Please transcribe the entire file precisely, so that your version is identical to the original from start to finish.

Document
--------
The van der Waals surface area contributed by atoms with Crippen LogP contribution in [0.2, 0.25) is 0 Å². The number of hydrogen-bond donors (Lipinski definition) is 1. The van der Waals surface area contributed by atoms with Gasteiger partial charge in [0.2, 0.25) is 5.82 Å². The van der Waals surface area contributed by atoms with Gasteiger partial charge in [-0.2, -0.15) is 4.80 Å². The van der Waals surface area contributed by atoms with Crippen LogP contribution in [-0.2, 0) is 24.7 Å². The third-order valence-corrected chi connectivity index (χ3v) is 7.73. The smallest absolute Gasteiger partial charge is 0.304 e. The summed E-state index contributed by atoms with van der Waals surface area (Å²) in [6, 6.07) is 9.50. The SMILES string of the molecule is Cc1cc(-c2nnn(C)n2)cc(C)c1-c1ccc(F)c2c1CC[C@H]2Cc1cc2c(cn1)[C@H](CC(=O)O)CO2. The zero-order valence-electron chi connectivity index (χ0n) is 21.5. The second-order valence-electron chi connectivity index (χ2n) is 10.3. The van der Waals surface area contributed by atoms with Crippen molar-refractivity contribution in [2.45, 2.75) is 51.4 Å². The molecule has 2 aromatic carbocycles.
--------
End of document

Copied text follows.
The van der Waals surface area contributed by atoms with Crippen LogP contribution in [0.2, 0.25) is 0 Å². The number of hydrogen-bond donors (Lipinski definition) is 1. The van der Waals surface area contributed by atoms with Gasteiger partial charge in [0.2, 0.25) is 5.82 Å². The van der Waals surface area contributed by atoms with Gasteiger partial charge in [-0.2, -0.15) is 4.80 Å². The van der Waals surface area contributed by atoms with Crippen LogP contribution in [-0.2, 0) is 24.7 Å². The third-order valence-corrected chi connectivity index (χ3v) is 7.73. The smallest absolute Gasteiger partial charge is 0.304 e. The summed E-state index contributed by atoms with van der Waals surface area (Å²) in [6, 6.07) is 9.50. The SMILES string of the molecule is Cc1cc(-c2nnn(C)n2)cc(C)c1-c1ccc(F)c2c1CC[C@H]2Cc1cc2c(cn1)[C@H](CC(=O)O)CO2. The zero-order valence-electron chi connectivity index (χ0n) is 21.5. The second-order valence-electron chi connectivity index (χ2n) is 10.3. The van der Waals surface area contributed by atoms with Crippen molar-refractivity contribution in [2.45, 2.75) is 51.4 Å². The molecule has 2 aromatic carbocycles.